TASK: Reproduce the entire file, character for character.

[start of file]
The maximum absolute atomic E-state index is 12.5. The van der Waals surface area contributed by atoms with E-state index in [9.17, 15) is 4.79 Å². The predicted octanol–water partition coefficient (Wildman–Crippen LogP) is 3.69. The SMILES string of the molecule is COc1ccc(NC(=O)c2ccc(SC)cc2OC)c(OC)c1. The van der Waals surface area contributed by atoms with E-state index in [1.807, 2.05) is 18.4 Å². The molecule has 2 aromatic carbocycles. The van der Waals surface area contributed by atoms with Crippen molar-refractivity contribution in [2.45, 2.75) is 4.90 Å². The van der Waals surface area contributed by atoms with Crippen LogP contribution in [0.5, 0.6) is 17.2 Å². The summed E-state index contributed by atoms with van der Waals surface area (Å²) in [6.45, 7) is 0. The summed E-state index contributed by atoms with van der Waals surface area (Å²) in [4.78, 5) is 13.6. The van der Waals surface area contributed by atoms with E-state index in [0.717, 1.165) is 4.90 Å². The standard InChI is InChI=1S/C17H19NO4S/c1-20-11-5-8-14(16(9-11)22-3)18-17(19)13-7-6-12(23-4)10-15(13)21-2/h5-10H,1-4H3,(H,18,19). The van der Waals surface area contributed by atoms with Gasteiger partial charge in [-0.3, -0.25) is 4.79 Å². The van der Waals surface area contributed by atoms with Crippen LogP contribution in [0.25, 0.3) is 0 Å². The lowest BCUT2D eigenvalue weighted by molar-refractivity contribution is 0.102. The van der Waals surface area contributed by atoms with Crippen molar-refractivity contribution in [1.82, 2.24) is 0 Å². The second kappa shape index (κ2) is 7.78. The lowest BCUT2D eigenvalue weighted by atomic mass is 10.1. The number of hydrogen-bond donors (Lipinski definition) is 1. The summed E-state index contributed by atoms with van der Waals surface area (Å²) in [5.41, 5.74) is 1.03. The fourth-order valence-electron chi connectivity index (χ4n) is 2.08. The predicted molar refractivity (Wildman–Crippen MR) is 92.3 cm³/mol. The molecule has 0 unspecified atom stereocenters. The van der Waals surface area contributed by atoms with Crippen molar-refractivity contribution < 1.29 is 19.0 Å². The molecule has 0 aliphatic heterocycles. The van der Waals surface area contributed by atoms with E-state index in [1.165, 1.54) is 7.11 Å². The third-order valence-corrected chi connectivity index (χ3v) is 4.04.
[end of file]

The maximum absolute atomic E-state index is 12.5. The van der Waals surface area contributed by atoms with E-state index in [9.17, 15) is 4.79 Å². The predicted octanol–water partition coefficient (Wildman–Crippen LogP) is 3.69. The SMILES string of the molecule is COc1ccc(NC(=O)c2ccc(SC)cc2OC)c(OC)c1. The van der Waals surface area contributed by atoms with E-state index in [1.807, 2.05) is 18.4 Å². The molecule has 2 aromatic carbocycles. The van der Waals surface area contributed by atoms with Crippen molar-refractivity contribution in [2.45, 2.75) is 4.90 Å². The van der Waals surface area contributed by atoms with Crippen LogP contribution in [0.5, 0.6) is 17.2 Å². The summed E-state index contributed by atoms with van der Waals surface area (Å²) in [6.45, 7) is 0. The summed E-state index contributed by atoms with van der Waals surface area (Å²) in [4.78, 5) is 13.6. The van der Waals surface area contributed by atoms with E-state index in [0.717, 1.165) is 4.90 Å². The standard InChI is InChI=1S/C17H19NO4S/c1-20-11-5-8-14(16(9-11)22-3)18-17(19)13-7-6-12(23-4)10-15(13)21-2/h5-10H,1-4H3,(H,18,19). The van der Waals surface area contributed by atoms with Gasteiger partial charge in [-0.3, -0.25) is 4.79 Å². The van der Waals surface area contributed by atoms with Crippen LogP contribution in [0.25, 0.3) is 0 Å². The lowest BCUT2D eigenvalue weighted by molar-refractivity contribution is 0.102. The van der Waals surface area contributed by atoms with Crippen molar-refractivity contribution in [1.82, 2.24) is 0 Å². The second kappa shape index (κ2) is 7.78. The lowest BCUT2D eigenvalue weighted by atomic mass is 10.1. The number of hydrogen-bond donors (Lipinski definition) is 1. The summed E-state index contributed by atoms with van der Waals surface area (Å²) in [5.41, 5.74) is 1.03. The fourth-order valence-electron chi connectivity index (χ4n) is 2.08. The predicted molar refractivity (Wildman–Crippen MR) is 92.3 cm³/mol. The molecule has 0 unspecified atom stereocenters. The van der Waals surface area contributed by atoms with Crippen molar-refractivity contribution < 1.29 is 19.0 Å². The molecule has 0 aliphatic heterocycles. The van der Waals surface area contributed by atoms with E-state index in [1.165, 1.54) is 7.11 Å². The third-order valence-corrected chi connectivity index (χ3v) is 4.04.